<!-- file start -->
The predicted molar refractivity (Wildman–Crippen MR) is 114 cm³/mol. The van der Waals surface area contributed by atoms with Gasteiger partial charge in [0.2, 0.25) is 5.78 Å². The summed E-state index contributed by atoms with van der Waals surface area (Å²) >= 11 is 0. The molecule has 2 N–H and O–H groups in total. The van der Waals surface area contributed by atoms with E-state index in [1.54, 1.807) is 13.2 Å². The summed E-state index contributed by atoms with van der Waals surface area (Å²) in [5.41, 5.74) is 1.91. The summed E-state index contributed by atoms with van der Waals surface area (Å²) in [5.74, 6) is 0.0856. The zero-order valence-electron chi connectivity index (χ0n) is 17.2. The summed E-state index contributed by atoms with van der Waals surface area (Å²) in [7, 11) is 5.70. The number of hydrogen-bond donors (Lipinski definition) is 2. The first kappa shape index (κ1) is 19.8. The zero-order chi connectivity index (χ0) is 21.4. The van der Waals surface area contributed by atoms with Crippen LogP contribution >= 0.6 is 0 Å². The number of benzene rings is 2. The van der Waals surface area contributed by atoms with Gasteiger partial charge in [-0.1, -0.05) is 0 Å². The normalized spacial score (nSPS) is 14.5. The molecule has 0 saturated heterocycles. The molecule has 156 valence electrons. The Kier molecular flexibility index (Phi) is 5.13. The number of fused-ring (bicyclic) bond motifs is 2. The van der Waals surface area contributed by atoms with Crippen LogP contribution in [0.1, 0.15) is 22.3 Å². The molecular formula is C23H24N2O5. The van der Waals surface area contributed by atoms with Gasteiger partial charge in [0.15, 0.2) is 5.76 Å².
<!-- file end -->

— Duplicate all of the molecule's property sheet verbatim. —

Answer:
The predicted molar refractivity (Wildman–Crippen MR) is 114 cm³/mol. The van der Waals surface area contributed by atoms with Gasteiger partial charge in [0.2, 0.25) is 5.78 Å². The summed E-state index contributed by atoms with van der Waals surface area (Å²) >= 11 is 0. The molecule has 2 N–H and O–H groups in total. The van der Waals surface area contributed by atoms with E-state index in [1.54, 1.807) is 13.2 Å². The summed E-state index contributed by atoms with van der Waals surface area (Å²) in [5.41, 5.74) is 1.91. The summed E-state index contributed by atoms with van der Waals surface area (Å²) in [5.74, 6) is 0.0856. The zero-order valence-electron chi connectivity index (χ0n) is 17.2. The summed E-state index contributed by atoms with van der Waals surface area (Å²) in [7, 11) is 5.70. The number of hydrogen-bond donors (Lipinski definition) is 2. The first kappa shape index (κ1) is 19.8. The zero-order chi connectivity index (χ0) is 21.4. The van der Waals surface area contributed by atoms with Crippen LogP contribution >= 0.6 is 0 Å². The number of benzene rings is 2. The van der Waals surface area contributed by atoms with Gasteiger partial charge in [-0.1, -0.05) is 0 Å². The normalized spacial score (nSPS) is 14.5. The molecule has 0 saturated heterocycles. The molecule has 156 valence electrons. The Kier molecular flexibility index (Phi) is 5.13. The number of fused-ring (bicyclic) bond motifs is 2. The van der Waals surface area contributed by atoms with Crippen LogP contribution in [0.1, 0.15) is 22.3 Å². The molecular formula is C23H24N2O5. The van der Waals surface area contributed by atoms with Gasteiger partial charge in [0.15, 0.2) is 5.76 Å².